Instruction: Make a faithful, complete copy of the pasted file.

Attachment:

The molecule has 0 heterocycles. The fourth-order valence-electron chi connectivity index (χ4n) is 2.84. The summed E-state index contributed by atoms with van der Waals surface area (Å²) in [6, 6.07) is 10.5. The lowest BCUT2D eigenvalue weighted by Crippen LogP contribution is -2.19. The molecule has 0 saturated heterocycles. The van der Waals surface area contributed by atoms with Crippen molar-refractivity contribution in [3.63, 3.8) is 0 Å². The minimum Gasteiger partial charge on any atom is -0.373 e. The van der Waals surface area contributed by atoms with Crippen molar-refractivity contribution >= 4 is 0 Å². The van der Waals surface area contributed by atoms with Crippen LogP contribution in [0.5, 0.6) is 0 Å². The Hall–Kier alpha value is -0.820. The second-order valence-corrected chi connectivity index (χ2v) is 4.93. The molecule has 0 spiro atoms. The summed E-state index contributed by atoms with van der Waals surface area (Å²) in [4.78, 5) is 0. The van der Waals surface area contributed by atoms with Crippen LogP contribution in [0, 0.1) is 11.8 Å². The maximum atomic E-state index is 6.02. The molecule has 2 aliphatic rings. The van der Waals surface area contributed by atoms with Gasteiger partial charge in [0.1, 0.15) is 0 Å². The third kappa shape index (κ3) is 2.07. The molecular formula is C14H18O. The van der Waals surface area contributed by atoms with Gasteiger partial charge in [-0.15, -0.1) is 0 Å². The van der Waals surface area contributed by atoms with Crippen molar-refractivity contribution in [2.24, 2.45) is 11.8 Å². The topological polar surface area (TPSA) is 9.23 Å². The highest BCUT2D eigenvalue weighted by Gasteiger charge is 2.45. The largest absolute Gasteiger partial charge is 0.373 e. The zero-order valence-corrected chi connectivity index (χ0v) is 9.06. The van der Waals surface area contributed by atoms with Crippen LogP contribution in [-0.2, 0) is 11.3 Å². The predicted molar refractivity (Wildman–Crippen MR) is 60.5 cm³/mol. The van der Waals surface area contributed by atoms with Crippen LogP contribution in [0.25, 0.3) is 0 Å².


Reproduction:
The molecule has 0 heterocycles. The fourth-order valence-electron chi connectivity index (χ4n) is 2.84. The summed E-state index contributed by atoms with van der Waals surface area (Å²) in [6, 6.07) is 10.5. The lowest BCUT2D eigenvalue weighted by Crippen LogP contribution is -2.19. The molecule has 0 saturated heterocycles. The van der Waals surface area contributed by atoms with Crippen molar-refractivity contribution in [3.63, 3.8) is 0 Å². The minimum Gasteiger partial charge on any atom is -0.373 e. The van der Waals surface area contributed by atoms with Crippen molar-refractivity contribution >= 4 is 0 Å². The van der Waals surface area contributed by atoms with Crippen LogP contribution in [0.5, 0.6) is 0 Å². The Hall–Kier alpha value is -0.820. The second-order valence-corrected chi connectivity index (χ2v) is 4.93. The molecule has 0 spiro atoms. The summed E-state index contributed by atoms with van der Waals surface area (Å²) in [4.78, 5) is 0. The van der Waals surface area contributed by atoms with Crippen LogP contribution in [0, 0.1) is 11.8 Å². The maximum atomic E-state index is 6.02. The molecule has 2 aliphatic rings. The van der Waals surface area contributed by atoms with Gasteiger partial charge in [0.1, 0.15) is 0 Å². The third kappa shape index (κ3) is 2.07. The molecular formula is C14H18O. The van der Waals surface area contributed by atoms with Gasteiger partial charge in [-0.15, -0.1) is 0 Å². The van der Waals surface area contributed by atoms with Crippen molar-refractivity contribution in [2.24, 2.45) is 11.8 Å². The topological polar surface area (TPSA) is 9.23 Å². The highest BCUT2D eigenvalue weighted by Gasteiger charge is 2.45. The largest absolute Gasteiger partial charge is 0.373 e. The zero-order valence-corrected chi connectivity index (χ0v) is 9.06. The van der Waals surface area contributed by atoms with Crippen LogP contribution in [-0.2, 0) is 11.3 Å². The predicted molar refractivity (Wildman–Crippen MR) is 60.5 cm³/mol. The van der Waals surface area contributed by atoms with Crippen LogP contribution in [0.25, 0.3) is 0 Å².